com.apple.time going bonkers

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com.apple.time going bonkers

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Ever since Apple's automated/forced NTP update, my iMac is dumping these messages into the log (by the millions):

Jan 23 08:59:59 com.apple.time[171]: Interval maximum value is 946100000 seconds (specified value: 9223372036854775807).
Jan 23 08:59:59 com.apple.time[353]: Interval maximum value is 946100000 seconds (specified value: 9223372036854775807).
Jan 23 08:59:59 com.apple.time[171]: Interval maximum value is 946100000 seconds (specified value: 9223372036854775807).
Jan 23 08:59:59 com.apple.time[353]: Interval maximum value is 946100000 seconds (specified value: 9223372036854775807).
Jan 23 08:59:59 com.apple.time[171]: Interval maximum value is 946100000 seconds (specified value: 9223372036854775807).
Jan 23 08:59:59 com.apple.time[353]: Interval maximum value is 946100000 seconds (specified value: 9223372036854775807).
Jan 23 08:59:59 --- last message repeated 17061 times ---
Jan 23 08:59:59 com.apple.time[171]: Interval maximum value is 946100000 seconds (specified value: 9223372036854775807).
Jan 23 08:59:59 com.apple.time[353]: Interval maximum value is 946100000 seconds (specified value: 9223372036854775807).
Jan 23 08:59:59 com.apple.time[171]: Interval maximum value is 946100000 seconds (specified value: 9223372036854775807).
Jan 23 08:59:59 com.apple.time[353]: Interval maximum value is 946100000 seconds (specified value: 9223372036854775807).
Jan 23 08:59:59 com.apple.time[171]: Interval maximum value is 946100000 seconds (specified value: 9223372036854775807).
Jan 23 08:59:59 com.apple.time[353]: Interval maximum value is 946100000 seconds (specified value: 9223372036854775807).
Jan 23 08:59:59 com.apple.time[171]: Interval maximum value is 946100000 seconds (specified value: 9223372036854775807).

It seems to have a cow transitioning to a new hour. Anybody else seen this?
-Carl



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Re: com.apple.time going bonkers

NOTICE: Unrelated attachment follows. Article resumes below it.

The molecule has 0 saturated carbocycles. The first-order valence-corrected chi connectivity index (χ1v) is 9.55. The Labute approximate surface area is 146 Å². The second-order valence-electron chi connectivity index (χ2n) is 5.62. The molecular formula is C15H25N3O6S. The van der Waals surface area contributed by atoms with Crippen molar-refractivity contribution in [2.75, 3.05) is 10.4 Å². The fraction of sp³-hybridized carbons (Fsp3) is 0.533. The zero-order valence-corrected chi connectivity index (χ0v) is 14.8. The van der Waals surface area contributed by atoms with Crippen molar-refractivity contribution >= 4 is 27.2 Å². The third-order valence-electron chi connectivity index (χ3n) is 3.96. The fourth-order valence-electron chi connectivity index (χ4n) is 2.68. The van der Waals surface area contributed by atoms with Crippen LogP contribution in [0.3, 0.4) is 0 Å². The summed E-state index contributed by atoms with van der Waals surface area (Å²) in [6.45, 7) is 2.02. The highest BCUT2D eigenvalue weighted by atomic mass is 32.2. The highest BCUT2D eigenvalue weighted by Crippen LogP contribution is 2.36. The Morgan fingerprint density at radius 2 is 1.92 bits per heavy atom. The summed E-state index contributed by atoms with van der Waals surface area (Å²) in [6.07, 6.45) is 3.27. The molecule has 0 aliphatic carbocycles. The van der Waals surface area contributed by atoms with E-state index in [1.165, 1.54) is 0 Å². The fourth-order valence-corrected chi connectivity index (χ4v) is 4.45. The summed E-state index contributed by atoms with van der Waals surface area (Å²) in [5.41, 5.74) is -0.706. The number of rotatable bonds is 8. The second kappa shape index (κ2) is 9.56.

The Mac OS X Server Mailing List mailing list
>Ever since Apple's automated/forced NTP update, my iMac is dumping these messages into the log (by the >millions):

>Jan 23 08:59:59 com.apple.time[171]: Interval maximum value is 946100000 seconds (specified value: >9223372036854775807).
>Jan 23 08:59:59 com.apple.time[353]: Interval maximum value is 946100000 seconds (specified value: >9223372036854775807).


>It seems to have a cow transitioning to a new hour. Anybody else seen this?
>-Carl

You don't by chance have a period at the end of your NTP server name do you? I had heard this was a problem in some versions of the OS. I'm running 10.10.1, have a period at the end of my NTP server, and do not see these log entires.

tom

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Re: com.apple.time going bonkers

The Mac OS X Server Mailing List mailing list
On Jan 23, 2015, at 6:40 PM, OS X Server Mail List <[hidden email]> wrote:

>> Ever since Apple's automated/forced NTP update, my iMac is dumping these messages into the log (by the >millions):
>
>> Jan 23 08:59:59 com.apple.time[171]: Interval maximum value is 946100000 seconds (specified value: >9223372036854775807).
>> Jan 23 08:59:59 com.apple.time[353]: Interval maximum value is 946100000 seconds (specified value: >9223372036854775807).
>
>> It seems to have a cow transitioning to a new hour. Anybody else seen this?
>> -Carl
>
> You don't by chance have a period at the end of your NTP server name do you? I had heard this was a problem in some versions of the OS. I'm running 10.10.1, have a period at the end of my NTP server, and do not see these log entires.
>
> tom
> _______________________________________________

Thanks, Tom, for the suggestion. There is in fact a period at the end of the NTP server specification. It’s always been there, as we’ve never edited the conf file. Is there any potential harm in removing it?

server time.apple.com.

-Carl



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RE: com.apple.time going bonkers

The Mac OS X Server Mailing List mailing list
>>> Ever since Apple's automated/forced NTP update, my iMac is dumping these messages into the log (by the >millions):

>>>
>>> Jan 23 08:59:59 com.apple.time[171]: Interval maximum value is 946100000 seconds (specified value: >9223372036854775807).
>>> Jan 23 08:59:59 com.apple.time[353]: Interval maximum value is 946100000 seconds (specified value: >9223372036854775807).
>>>
>>> It seems to have a cow transitioning to a new hour. Anybody else seen this?
>>> -Carl
>
>> You don't by chance have a period at the end of your NTP server name do you? I had heard this was a problem in some versions of the OS. I'm running 10.10.1, have a period at the end of my NTP server, and do not see these log entires.